Glenn Greenwald has a brilliant piece up today on what seem to be the real reasons behind the war in Libya: oil.
Much of the war has actually seemed extremely odd, as if it didn’t match up. There seemed to be many more reasons for the administration not to get involved. Why, Greenwald asks, in the middle of debt crises “and when polls show Americans solidly and increasingly opposed to the war — would the U.S. Government continue to spend huge sums of money to fight this war?” Wasn’t there a big risk in not seeking congressional approval, thus going forward with an illegal war? Why, in an Arab Spring which makes this contradiction so obvious, would we attack Qaddafi for behaving exactly the way we pay other allies to behave? Didn’t Washington see considerable risk in engaging in a third/fourth outright war in against a Muslim country? Wasn’t there some concern, even if only for PR purposes, within the administration that the rebels on whose behalf we would ostensibly fight this war have direct ties to al-Qaeda? Did Obama not calculate a future political vulnerability of engaging in what he knew would be deliberate mission creep, or as Greenwald says, that the real goal of the war was “exactly the one Obama vowed would not be pursued — regime change through the use of military force”?
Well, the Washington Post published a story yesterday describing the newfound relationship the Bush administration began to form with Qaddafi since 2004, one that included reviving the presence and cooperation in Libya of U.S. oil companies who had been eager to capitalize on the expected 43.6 billion barrels of oil in reserves there. Starting a few years ago, however, the relationship began to sour as Qaddafi gradually took national control of the production and business of oil.
Even before armed conflict drove the U.S. companies out of Libya this year, their relations with Gaddafi had soured. The Libyan leader demanded tough contract terms. He sought big bonus payments up front. Moreover, upset that he was not getting more U.S. government respect and recognition for his earlier concessions, he pressured the oil companies to influence U.S. policies.
In late February 2008, Mulva was “summoned to Sirte for a half-hour ‘browbeating’?” from Gaddafi, according to aU.S. State Department cable made available by WikiLeaks. Gaddafi “threatened to dramatically reduce Libya’s oil production and/or expel … U.S. oil and gas companies,” the cable said.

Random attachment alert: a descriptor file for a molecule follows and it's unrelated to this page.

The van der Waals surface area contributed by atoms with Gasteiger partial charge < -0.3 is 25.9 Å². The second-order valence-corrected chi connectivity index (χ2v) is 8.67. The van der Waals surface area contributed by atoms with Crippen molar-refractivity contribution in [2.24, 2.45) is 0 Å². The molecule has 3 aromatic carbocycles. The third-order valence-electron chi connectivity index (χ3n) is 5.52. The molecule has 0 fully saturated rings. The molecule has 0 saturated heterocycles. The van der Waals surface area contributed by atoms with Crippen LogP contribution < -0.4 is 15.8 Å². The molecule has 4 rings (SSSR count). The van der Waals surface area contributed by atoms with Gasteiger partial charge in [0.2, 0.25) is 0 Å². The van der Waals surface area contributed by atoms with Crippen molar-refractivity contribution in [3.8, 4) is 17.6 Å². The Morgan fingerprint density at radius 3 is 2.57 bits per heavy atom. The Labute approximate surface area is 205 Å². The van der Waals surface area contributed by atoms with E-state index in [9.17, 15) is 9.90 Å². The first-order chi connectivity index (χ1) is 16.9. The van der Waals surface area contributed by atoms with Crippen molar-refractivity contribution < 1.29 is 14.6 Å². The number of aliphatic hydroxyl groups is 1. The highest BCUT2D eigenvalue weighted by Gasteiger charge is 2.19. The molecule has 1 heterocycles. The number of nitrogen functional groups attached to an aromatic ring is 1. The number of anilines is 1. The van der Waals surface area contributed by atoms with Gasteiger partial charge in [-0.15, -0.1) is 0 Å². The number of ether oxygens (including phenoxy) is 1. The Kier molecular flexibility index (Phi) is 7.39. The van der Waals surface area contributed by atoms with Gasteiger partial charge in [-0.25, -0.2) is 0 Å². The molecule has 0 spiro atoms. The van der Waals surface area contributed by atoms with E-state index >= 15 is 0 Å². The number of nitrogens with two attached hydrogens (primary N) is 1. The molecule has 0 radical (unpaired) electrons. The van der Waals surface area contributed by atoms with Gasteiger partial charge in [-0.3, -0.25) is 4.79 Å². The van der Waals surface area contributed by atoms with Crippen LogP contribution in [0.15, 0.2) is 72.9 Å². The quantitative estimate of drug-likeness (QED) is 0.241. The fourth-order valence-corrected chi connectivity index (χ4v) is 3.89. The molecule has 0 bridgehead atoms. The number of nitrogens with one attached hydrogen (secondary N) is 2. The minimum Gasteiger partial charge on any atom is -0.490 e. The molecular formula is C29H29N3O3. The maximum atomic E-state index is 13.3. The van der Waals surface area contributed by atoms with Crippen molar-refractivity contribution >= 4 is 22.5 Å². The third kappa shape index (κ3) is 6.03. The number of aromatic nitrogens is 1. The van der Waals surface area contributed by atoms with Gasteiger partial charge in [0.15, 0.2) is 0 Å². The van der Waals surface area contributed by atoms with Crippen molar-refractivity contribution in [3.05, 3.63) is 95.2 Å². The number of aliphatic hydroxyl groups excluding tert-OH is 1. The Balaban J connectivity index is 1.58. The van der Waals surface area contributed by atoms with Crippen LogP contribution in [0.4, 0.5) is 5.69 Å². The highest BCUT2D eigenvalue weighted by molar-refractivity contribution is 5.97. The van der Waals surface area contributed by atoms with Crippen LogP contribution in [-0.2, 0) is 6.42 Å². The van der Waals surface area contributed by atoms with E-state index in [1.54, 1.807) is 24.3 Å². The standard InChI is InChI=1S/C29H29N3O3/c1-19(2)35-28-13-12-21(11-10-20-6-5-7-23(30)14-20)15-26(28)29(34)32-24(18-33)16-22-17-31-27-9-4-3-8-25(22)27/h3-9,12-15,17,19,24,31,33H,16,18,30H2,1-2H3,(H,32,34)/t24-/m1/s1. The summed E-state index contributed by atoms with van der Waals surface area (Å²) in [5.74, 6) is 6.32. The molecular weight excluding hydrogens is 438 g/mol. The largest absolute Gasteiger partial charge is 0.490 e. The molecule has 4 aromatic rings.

Now, this troubled marriage and the promise of billions of barrels of oil have been dashed by the fighting and Gaddafi’s refusal to relinquish power. Much is at stake; oil industry executives say companies such as ConocoPhillips and Marathon have each invested about $700 million over the past six years.
This shouldn’t be a particular surprise to anyone. This is how U.S. policy has been implemented for a very long time. Since the very realization that the U.S. had toppled Saddam in Iraq, oil companies pounced on their gift from Bush war policy (some headlines: Oil Companies Look to Future in Iraq; Foreign Oil Giants Bid on Iraq’s Resources; Oil Companies Reject Iraq’s Contract Terms; Deals With Iraq Are Set to Bring Oil Giants Back; Exxon, Dutch Shell Win Iraq Oil Contract). In a momentary lapse, the Bush administration’s 2007 draft of the Status of Forces Agreement in Iraq (eventually rejected) was explicit as it detailed a prolonged and continued US troop presence in Iraq and called for “facilitating and encouraging the flow of foreign investments to Iraq, especially American investments.”
U.S. imperialism in Iran is an even more dramatic parallel with Libya. In 1951, when the democrat prime minister Mohamed Mossadegh made moves with the Iranian parliament to nationalize the oil industry which had been previously spearheaded by British-owned Anglo-Iranian Oil Company (British Petroleum’s precursor), relationships similarly began to sour. So in 1953 through a process of murder, bribery, secrecy, propaganda, and terrorism, the United States through the CIA overthrew the democratically elected government and installed the Shah who ruled with authoritarian brutality for nearly three decades. The motives were similar: to use force to ensure and facilitate the exploitation of Iranian energy markets, with priority towards rent-seeking American corporations.
Other directly analogous examples abound throughout the history of U.S. foreign policy. And now its Libya’s turn, and the American people await the end of combat operations and the beginning of the selection process by which imperial policy decides who shall rule Libya (that is, who will be most friendly to American interests). Yet, as Greenwald explains,
one WikiLeaks “diplomatic” cable after the next reveals constant government efforts to promote the interests of Western corporations in the developing world. Nonetheless, the very notion that the U.S. wages wars not for humanitarian or freedom-spreading purposes, but rather to exploit the resources of other nations for its own large corporations, is deeply “irresponsible” and unSerious. As usual, the ideas stigmatized with the most potent taboos are the ones that are the most obviously true.
Update: I should have popped this link in here as well. Last month McClatchy reported on Wikileaks cables which revealed an oil deal emerging in the last few years in Libya that U.S. officials didn’t like. The Italian oil company Eni, the largest corporation in Italy and one in which the Italian government holds a 30 percent stake, was wagering a deal with the Russian oil company Gazprom, with which Vladimir Putin is connected. In the deal, Eni would have given Gazprom access to Libyan oil and helped Gazprom build a pipeline across the Black sea. The leaked cables reveal U.S. officials plotting ways to prevent such a success from a Russian oil giant. War was never mentioned in the cables, but since the start of Obama’s intervention in Libya, the deal has officially been put on hold.